Black Anti-Woke Movement Busts Critical Race Theory Agenda on Racial Disparities for Income, School Suspensions

Monisha Lanir (29), poses with her three children in a stroller at a roadside sidwalk in a low income, mostly African-American neighbourhood in Miami, on April 17, 2020. - Lanir was working for three years and for almost a month has had no job. "I lost my job, I was …
CHANDAN KHANNA/AFP via Getty Images

TakeCharge, a black-led movement challenging Critical Race Theory (CRT) and woke culture, released data this week that obstructs the “racial disparities” narrative CRT proponents use to justify their agenda.

TakeCharge noted data uncovered in April 2019 from the U.S. Census Bureau and National Center for Health Statistics by American Enterprise Institute’s Mark Perry. The group tweeted the graph depicting “Median Household Income and Share of Births to Unwed Mothers by Race, 2017”:

“Proponents of CRT like to use racial income disparities to justify their agenda,” TakeCharge observed. “What they don’t tell you is that there’s a direct correlation between intact families & household income. One thing progressives disdain more than a gas guzzling SUV – the traditional nuclear family.”

In another tweet, TakeCharge asked, “Did you know … black students living with both married parents had suspension rates that not only were less than half as large as those for other blacks, but also less than the suspension rate for white students from families that weren’t intact?”

The group cited a 2019 study conducted at the Institute for Family Studies (IFS) that found unstable family structure, including chaotic households and single-parent homes, is a primary factor in racial disparities in school behavior and suspensions.

Breitbart News reported the study’s authors asserted education policymakers “must recognize that social and psychological problems in youth may manifest themselves at school but have their origins in family situations over which the school has little or no control.”

Proponents of CRT are quick to make the accusation that “systemic racism” and “white supremacy” are the cause of racial disparities in school discipline.

“Children of color face harsher standards for discipline and punishment from their first day in the classroom,” read a piece published from Axios Saturday, claiming the discrimination begins in preschool.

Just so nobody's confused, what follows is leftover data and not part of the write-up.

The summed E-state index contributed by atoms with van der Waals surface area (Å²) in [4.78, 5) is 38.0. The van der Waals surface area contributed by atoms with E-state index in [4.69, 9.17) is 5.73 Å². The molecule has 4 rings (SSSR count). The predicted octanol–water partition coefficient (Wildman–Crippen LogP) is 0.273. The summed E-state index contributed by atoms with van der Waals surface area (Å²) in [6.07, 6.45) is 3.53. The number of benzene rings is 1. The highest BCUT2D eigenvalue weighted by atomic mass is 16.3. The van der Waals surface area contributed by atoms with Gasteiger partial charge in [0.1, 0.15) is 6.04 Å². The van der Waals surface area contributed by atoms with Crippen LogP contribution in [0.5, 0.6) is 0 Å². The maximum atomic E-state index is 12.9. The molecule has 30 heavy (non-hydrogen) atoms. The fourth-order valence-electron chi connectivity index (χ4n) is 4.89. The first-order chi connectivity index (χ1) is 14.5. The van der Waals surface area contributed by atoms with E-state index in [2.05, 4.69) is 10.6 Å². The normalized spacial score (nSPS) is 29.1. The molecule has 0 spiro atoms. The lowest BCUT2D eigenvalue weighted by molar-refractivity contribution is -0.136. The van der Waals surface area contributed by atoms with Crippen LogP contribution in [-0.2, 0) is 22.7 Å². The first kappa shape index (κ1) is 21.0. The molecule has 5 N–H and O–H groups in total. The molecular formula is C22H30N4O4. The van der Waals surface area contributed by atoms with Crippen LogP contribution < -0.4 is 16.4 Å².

“Black youth, particularly boys, are more likely to be suspended and expelled from school than their peers,” Marc Schindler, executive director of the Justice Policy Institute, said. “Folks have viewed that as the start of the school-to-prison pipeline.”

Axios reported the following statistics:

Black children constitute 18% of preschoolers but account for about half of out-of-school suspensions. And Latino kindergarteners are four to five times more likely to get suspended than their white non-Latino peers.

The IFS researchers found in their analysis of the National Household Education Survey (NHES) that in 2016, about 24 percent of black elementary and high school students had been suspended at least once, while eight percent of white students and only four percent of Asian students had the same experience.

The researchers noted, however, the NHES shows “black students are far more likely to be living apart from their married birth parents in the home (72%) compared to white students (37%) or Asian students (26%).”

“These family structure differences, then, are likely to play a role in inter- and intra-racial disparities in student conduct and discipline,” the IFS authors stated and noted especially:

Indeed, among black students who do live with both married birth parents, suspension rates are less than half as large as those for black students living in other family types: 12% versus 28%. The suspension rate for black students living in intact families, 12%, is also less than the suspension rate for white students from non-intact families, 13%.

The study also found that family structure even accounts for more of the racial disparities in school suspensions than socioeconomic factors.

When the researchers controlled for family structure, they discovered the racial disparities in school suspensions reduced by 55 percent. Controlling for socioeconomic status reduced the racial differences by only 38 percent.

“These results, then, suggest that family structure is a signal factor in accounting for real differences in school conduct and school suspensions,” the authors concluded. “This is especially noteworthy because discussions related to racial disparities in school discipline often overlook the role of family structure and highlight socioeconomic explanations.”

“It’s insulting to hear that black people can’t get ahead because of systemic racism,” TakeCharge founder Kendall Qualls told the Minnesota Reformer in a Q&A interview in March.

The organization states it aims to build a coalition of supporters in communities and in academic and business sectors “to ignite a transformation within the Black community of the Twin Cities by embracing the core principles of America – not rejecting them.”

“These principles are embedded in the belief of hard work, education, faith, family, and free enterprise in the personal pursuit of dreams that can be realized by anyone regardless of race or social standing,” TakeCharge states.

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